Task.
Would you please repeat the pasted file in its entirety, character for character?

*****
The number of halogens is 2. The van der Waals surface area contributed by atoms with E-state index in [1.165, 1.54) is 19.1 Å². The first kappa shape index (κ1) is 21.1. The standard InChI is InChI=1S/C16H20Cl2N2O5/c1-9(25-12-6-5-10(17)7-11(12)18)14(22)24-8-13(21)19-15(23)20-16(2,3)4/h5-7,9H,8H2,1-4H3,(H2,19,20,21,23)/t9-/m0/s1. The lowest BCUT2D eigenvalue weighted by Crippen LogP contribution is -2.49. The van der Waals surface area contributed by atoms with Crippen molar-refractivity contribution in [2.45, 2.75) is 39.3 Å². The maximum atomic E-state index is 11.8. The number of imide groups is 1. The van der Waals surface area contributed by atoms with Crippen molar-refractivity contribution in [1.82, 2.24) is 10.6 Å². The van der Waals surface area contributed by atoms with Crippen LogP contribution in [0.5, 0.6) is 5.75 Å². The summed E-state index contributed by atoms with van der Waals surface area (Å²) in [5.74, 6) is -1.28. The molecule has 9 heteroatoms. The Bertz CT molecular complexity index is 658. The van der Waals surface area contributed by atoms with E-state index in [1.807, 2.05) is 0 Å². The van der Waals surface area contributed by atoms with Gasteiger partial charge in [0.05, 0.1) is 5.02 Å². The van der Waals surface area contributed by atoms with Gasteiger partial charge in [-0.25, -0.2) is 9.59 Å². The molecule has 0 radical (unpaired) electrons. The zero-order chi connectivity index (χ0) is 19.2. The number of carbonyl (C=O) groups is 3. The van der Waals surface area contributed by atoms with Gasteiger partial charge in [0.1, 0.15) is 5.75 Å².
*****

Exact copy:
The number of halogens is 2. The van der Waals surface area contributed by atoms with E-state index in [1.165, 1.54) is 19.1 Å². The first kappa shape index (κ1) is 21.1. The standard InChI is InChI=1S/C16H20Cl2N2O5/c1-9(25-12-6-5-10(17)7-11(12)18)14(22)24-8-13(21)19-15(23)20-16(2,3)4/h5-7,9H,8H2,1-4H3,(H2,19,20,21,23)/t9-/m0/s1. The lowest BCUT2D eigenvalue weighted by Crippen LogP contribution is -2.49. The van der Waals surface area contributed by atoms with Crippen molar-refractivity contribution in [2.45, 2.75) is 39.3 Å². The maximum atomic E-state index is 11.8. The number of imide groups is 1. The van der Waals surface area contributed by atoms with Crippen molar-refractivity contribution in [1.82, 2.24) is 10.6 Å². The van der Waals surface area contributed by atoms with Crippen LogP contribution in [0.5, 0.6) is 5.75 Å². The summed E-state index contributed by atoms with van der Waals surface area (Å²) in [5.74, 6) is -1.28. The molecule has 9 heteroatoms. The Bertz CT molecular complexity index is 658. The van der Waals surface area contributed by atoms with E-state index in [1.807, 2.05) is 0 Å². The van der Waals surface area contributed by atoms with Gasteiger partial charge in [0.05, 0.1) is 5.02 Å². The van der Waals surface area contributed by atoms with Gasteiger partial charge in [-0.25, -0.2) is 9.59 Å². The molecule has 0 radical (unpaired) electrons. The zero-order chi connectivity index (χ0) is 19.2. The number of carbonyl (C=O) groups is 3. The van der Waals surface area contributed by atoms with Gasteiger partial charge in [0.1, 0.15) is 5.75 Å².